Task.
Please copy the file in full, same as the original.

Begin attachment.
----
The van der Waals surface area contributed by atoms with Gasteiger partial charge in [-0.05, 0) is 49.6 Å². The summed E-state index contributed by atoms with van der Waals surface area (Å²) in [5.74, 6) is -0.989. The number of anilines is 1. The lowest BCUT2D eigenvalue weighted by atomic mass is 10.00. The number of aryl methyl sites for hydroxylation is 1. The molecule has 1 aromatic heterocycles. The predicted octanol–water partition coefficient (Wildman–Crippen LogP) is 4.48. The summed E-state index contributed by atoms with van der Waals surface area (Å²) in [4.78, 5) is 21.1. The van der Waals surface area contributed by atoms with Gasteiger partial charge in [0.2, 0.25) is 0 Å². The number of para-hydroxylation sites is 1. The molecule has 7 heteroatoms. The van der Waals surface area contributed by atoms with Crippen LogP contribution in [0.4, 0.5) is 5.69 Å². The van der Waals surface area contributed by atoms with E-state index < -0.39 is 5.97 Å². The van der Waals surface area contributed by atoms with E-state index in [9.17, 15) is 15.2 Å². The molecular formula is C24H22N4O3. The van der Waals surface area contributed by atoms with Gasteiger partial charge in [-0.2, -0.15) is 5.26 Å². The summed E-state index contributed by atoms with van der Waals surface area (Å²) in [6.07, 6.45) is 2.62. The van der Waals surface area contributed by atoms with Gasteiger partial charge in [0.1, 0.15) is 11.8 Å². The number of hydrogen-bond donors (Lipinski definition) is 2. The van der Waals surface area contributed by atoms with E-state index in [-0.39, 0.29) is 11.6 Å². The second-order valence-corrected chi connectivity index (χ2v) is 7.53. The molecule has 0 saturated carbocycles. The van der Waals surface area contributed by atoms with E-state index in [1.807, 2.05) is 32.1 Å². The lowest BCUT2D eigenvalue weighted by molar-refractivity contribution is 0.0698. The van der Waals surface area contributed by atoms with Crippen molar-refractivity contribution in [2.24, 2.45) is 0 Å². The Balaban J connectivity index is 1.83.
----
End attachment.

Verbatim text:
The van der Waals surface area contributed by atoms with Gasteiger partial charge in [-0.05, 0) is 49.6 Å². The summed E-state index contributed by atoms with van der Waals surface area (Å²) in [5.74, 6) is -0.989. The number of anilines is 1. The lowest BCUT2D eigenvalue weighted by atomic mass is 10.00. The number of aryl methyl sites for hydroxylation is 1. The molecule has 1 aromatic heterocycles. The predicted octanol–water partition coefficient (Wildman–Crippen LogP) is 4.48. The summed E-state index contributed by atoms with van der Waals surface area (Å²) in [4.78, 5) is 21.1. The van der Waals surface area contributed by atoms with Gasteiger partial charge in [0.2, 0.25) is 0 Å². The number of para-hydroxylation sites is 1. The molecule has 7 heteroatoms. The van der Waals surface area contributed by atoms with Crippen LogP contribution in [0.4, 0.5) is 5.69 Å². The van der Waals surface area contributed by atoms with E-state index < -0.39 is 5.97 Å². The van der Waals surface area contributed by atoms with E-state index in [9.17, 15) is 15.2 Å². The molecular formula is C24H22N4O3. The van der Waals surface area contributed by atoms with Gasteiger partial charge in [-0.2, -0.15) is 5.26 Å². The summed E-state index contributed by atoms with van der Waals surface area (Å²) in [6.07, 6.45) is 2.62. The van der Waals surface area contributed by atoms with Gasteiger partial charge in [0.1, 0.15) is 11.8 Å². The number of hydrogen-bond donors (Lipinski definition) is 2. The van der Waals surface area contributed by atoms with E-state index in [-0.39, 0.29) is 11.6 Å². The second-order valence-corrected chi connectivity index (χ2v) is 7.53. The molecule has 0 saturated carbocycles. The van der Waals surface area contributed by atoms with E-state index in [1.807, 2.05) is 32.1 Å². The lowest BCUT2D eigenvalue weighted by molar-refractivity contribution is 0.0698. The van der Waals surface area contributed by atoms with Crippen molar-refractivity contribution in [2.24, 2.45) is 0 Å². The Balaban J connectivity index is 1.83.